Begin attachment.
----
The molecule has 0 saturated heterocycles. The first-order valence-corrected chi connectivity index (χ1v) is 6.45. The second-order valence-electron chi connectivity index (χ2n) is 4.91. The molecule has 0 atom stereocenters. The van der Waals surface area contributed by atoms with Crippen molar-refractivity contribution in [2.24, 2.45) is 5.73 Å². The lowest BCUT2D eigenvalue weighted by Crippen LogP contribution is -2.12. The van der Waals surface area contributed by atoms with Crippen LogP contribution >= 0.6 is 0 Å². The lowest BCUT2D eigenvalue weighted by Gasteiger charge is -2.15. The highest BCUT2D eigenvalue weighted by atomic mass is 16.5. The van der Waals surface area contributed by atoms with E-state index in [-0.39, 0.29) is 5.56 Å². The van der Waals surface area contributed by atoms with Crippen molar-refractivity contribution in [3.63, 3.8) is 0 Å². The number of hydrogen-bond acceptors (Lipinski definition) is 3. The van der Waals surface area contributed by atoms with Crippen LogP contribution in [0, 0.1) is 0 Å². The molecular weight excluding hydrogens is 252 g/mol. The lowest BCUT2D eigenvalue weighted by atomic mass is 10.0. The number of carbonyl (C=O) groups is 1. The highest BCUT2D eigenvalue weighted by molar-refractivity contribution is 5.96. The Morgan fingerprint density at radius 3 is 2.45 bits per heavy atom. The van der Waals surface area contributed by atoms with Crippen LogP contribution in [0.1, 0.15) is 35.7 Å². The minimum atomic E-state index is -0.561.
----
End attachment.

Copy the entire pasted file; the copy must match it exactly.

The molecule has 0 saturated heterocycles. The first-order valence-corrected chi connectivity index (χ1v) is 6.45. The second-order valence-electron chi connectivity index (χ2n) is 4.91. The molecule has 0 atom stereocenters. The van der Waals surface area contributed by atoms with Crippen molar-refractivity contribution in [2.24, 2.45) is 5.73 Å². The lowest BCUT2D eigenvalue weighted by Crippen LogP contribution is -2.12. The van der Waals surface area contributed by atoms with Crippen LogP contribution >= 0.6 is 0 Å². The lowest BCUT2D eigenvalue weighted by Gasteiger charge is -2.15. The highest BCUT2D eigenvalue weighted by atomic mass is 16.5. The van der Waals surface area contributed by atoms with E-state index in [-0.39, 0.29) is 5.56 Å². The van der Waals surface area contributed by atoms with Crippen molar-refractivity contribution in [3.63, 3.8) is 0 Å². The number of hydrogen-bond acceptors (Lipinski definition) is 3. The van der Waals surface area contributed by atoms with Crippen LogP contribution in [0, 0.1) is 0 Å². The molecular weight excluding hydrogens is 252 g/mol. The lowest BCUT2D eigenvalue weighted by atomic mass is 10.0. The number of carbonyl (C=O) groups is 1. The highest BCUT2D eigenvalue weighted by molar-refractivity contribution is 5.96. The Morgan fingerprint density at radius 3 is 2.45 bits per heavy atom. The van der Waals surface area contributed by atoms with Crippen LogP contribution in [0.1, 0.15) is 35.7 Å². The minimum atomic E-state index is -0.561.